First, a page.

General-purpose zero-knowledge proofs for all $\NP$ languages greatly simplify secure protocol design. However, they inherently require the code of the underlying relation. If the relation contains black-box calls to a cryptographic function, the code of that function must be known to use the ZK proof, even if both the relation and the proof require only black-box access to the function. Rosulek (Crypto'12) shows that non-trivial proofs for even simple statements, such as membership in the range of a one-way function, require non-black-box access. We propose an alternative approach to bypass Rosulek's impossibility result. Instead of asking for a ZK proof directly for the given one-way function $f$, we seek to construct a {\em new} one-way function $F$ given only black-box access to $f$, {\em and} an associated ZK protocol for proving non-trivial statements, such as range membership, over its output. We say that $F$, along with its proof system, is a {\em proof-based} one-way function. We similarly define proof-based versions of other primitives, specifically pseudo-random generators and collision-resistant hash functions. We show how to construct proof-based versions of each of the primitives mentioned above from their ordinary counterparts under mild but necessary restrictions over the input. More specifically, \begin{itemize} \item We first show that if the prover entirely chooses the input, then proof-based pseudo-random generators cannot be constructed from ordinary ones in a black-box manner, thus establishing that some restrictions over the input are necessary. \item We next present black-box constructions handling inputs of the form $(x,r)$ where $r$ is chosen uniformly by the verifier. This is similar to the restrictions in the widely used Goldreich-Levin theorem. The associated ZK proofs support range membership over the output as well as arbitrary predicates over prefixes of the input. \end{itemize} Our results open up the possibility that general-purpose ZK proofs for relations that require black-box access to the primitives above may be possible in the future without violating their black-box nature by instantiating them using proof-based primitives instead of ordinary ones.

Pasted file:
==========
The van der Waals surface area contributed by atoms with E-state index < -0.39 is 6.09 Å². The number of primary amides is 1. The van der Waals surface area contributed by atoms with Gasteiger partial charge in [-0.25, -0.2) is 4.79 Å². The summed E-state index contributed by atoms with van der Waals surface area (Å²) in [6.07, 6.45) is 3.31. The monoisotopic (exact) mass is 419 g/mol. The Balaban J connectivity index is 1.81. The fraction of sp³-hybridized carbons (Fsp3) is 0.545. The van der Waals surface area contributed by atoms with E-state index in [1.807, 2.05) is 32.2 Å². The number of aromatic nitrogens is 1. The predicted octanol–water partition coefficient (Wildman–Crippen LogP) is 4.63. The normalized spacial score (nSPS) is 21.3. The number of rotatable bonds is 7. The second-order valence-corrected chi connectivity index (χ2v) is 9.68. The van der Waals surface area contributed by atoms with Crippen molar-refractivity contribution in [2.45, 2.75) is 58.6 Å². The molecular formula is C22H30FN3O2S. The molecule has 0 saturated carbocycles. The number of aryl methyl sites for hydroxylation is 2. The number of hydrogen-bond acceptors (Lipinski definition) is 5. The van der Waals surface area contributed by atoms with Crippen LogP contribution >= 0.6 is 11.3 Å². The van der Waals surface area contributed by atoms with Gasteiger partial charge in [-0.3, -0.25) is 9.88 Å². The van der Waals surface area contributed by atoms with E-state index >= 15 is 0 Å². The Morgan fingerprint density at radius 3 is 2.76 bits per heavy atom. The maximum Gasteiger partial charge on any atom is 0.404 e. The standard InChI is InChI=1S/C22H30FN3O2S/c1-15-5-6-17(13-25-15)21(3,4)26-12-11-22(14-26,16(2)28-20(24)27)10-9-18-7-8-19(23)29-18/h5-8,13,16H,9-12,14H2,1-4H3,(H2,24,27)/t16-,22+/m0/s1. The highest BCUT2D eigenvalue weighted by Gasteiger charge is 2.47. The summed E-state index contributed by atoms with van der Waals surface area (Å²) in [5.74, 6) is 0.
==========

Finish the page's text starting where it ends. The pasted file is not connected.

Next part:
2021
CRYPTO
Ring signatures allow a user to sign a message on behalf of a ring'' of signers, while hiding the true identity of the signer. As the degree of anonymity guaranteed by a ring signature is directly proportional to the size of the ring, an important goal in cryptography is to study constructions that minimize the size of the signature as a function of the number of ring members. In this work, we present the first compact ring signature scheme (i.e., where the size of the signature grows logarithmically with the size of the ring) from the (plain) learning with errors (LWE) problem. The construction is in the standard model and it does not rely on a trusted setup or on the random oracle heuristic. In contrast with the prior work of Backes \etal~[EUROCRYPT'2019], our scheme does not rely on bilinear pairings, which allows us to show that the scheme is post-quantum secure assuming the quantum hardness of LWE. At the heart of our scheme is a new construction of compact and statistically witness-indistinguishable ZAP arguments for NP $\cap$ coNP, that we show to be sound based on the plain LWE assumption. Prior to our work, statistical ZAPs (for all of NP) were known to exist only assuming \emph{sub-exponential} LWE. We believe that this scheme might find further applications in the future.